This is a great little story-telling spot for those in a hurry. Located right on Edinburgh’s Royal Mile, when I mention this little history nugget around locals, it’s rare to come across someone who knows what I’m talking about.
Near the centre of the Royal Mile you’ll come across the entrance to Paisley Close (it’s on the left-hand side if you’re coming down the Mile). At first glance, it looks a lot like all the over closes shooting off the main street; narrow dark alleyways with arched entrances. But if you look again, you’ll see this one is a little different – it is engraved with the face of a little boy.
As locals, we’re spoiled by the abundance of Edinburgh’s quirky little stories built within its architecture. This is perhaps why so few have heard the story of the Heave Away Hoose. The tale goes that by the 1800s, a lot of the 300-year-old buildings on High Street were really starting to deteriorate. The tall houses on Paisley close (99 to 103 High Street) finally collapsed under the strain, killing 35 people. For days, the locals worked on removing the rubble and (just when they thought there were no survivors) heard a small voice shout, “Heave awa lads I’m no deid yet.”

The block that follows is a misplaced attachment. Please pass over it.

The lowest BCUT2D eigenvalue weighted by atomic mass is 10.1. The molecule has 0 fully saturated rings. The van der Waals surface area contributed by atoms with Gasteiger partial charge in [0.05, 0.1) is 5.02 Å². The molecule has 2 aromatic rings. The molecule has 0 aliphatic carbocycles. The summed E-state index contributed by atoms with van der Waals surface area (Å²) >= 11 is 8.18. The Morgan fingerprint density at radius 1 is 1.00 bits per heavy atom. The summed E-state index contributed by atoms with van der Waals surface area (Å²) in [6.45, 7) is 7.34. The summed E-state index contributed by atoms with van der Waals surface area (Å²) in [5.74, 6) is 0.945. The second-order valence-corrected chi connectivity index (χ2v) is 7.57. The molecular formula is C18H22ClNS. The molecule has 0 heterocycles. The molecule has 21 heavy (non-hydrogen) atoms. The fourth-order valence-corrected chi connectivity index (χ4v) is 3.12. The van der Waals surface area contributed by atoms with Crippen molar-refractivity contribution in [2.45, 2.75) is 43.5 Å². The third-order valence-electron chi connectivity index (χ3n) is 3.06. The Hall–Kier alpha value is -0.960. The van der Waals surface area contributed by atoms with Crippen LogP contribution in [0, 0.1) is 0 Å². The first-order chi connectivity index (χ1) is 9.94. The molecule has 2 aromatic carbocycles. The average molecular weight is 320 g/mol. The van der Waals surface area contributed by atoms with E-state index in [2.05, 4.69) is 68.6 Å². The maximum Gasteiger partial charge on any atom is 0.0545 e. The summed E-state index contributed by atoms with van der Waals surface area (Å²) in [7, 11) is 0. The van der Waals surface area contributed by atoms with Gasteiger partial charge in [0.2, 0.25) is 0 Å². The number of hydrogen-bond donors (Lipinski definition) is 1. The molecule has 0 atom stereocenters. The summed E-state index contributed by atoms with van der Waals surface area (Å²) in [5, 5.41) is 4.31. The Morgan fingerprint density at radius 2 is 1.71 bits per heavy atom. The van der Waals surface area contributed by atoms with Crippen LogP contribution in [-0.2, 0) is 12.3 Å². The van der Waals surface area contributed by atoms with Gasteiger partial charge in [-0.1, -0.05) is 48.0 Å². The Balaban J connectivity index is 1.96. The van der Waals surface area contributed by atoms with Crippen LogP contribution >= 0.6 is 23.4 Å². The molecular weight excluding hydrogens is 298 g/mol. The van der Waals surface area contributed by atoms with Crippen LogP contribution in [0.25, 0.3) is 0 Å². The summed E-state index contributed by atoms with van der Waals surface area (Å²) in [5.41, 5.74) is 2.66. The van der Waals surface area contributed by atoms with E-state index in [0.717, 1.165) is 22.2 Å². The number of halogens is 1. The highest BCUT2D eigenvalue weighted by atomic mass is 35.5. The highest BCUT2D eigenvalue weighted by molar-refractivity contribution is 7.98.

When the buildings were reconstructed, the young boy, sole survivor of the disaster, was immortalised in the new stone. The engraving includes both his face and his cries, however, ‘lads’ was swapped for ‘chaps’ to appease Victorian tourists.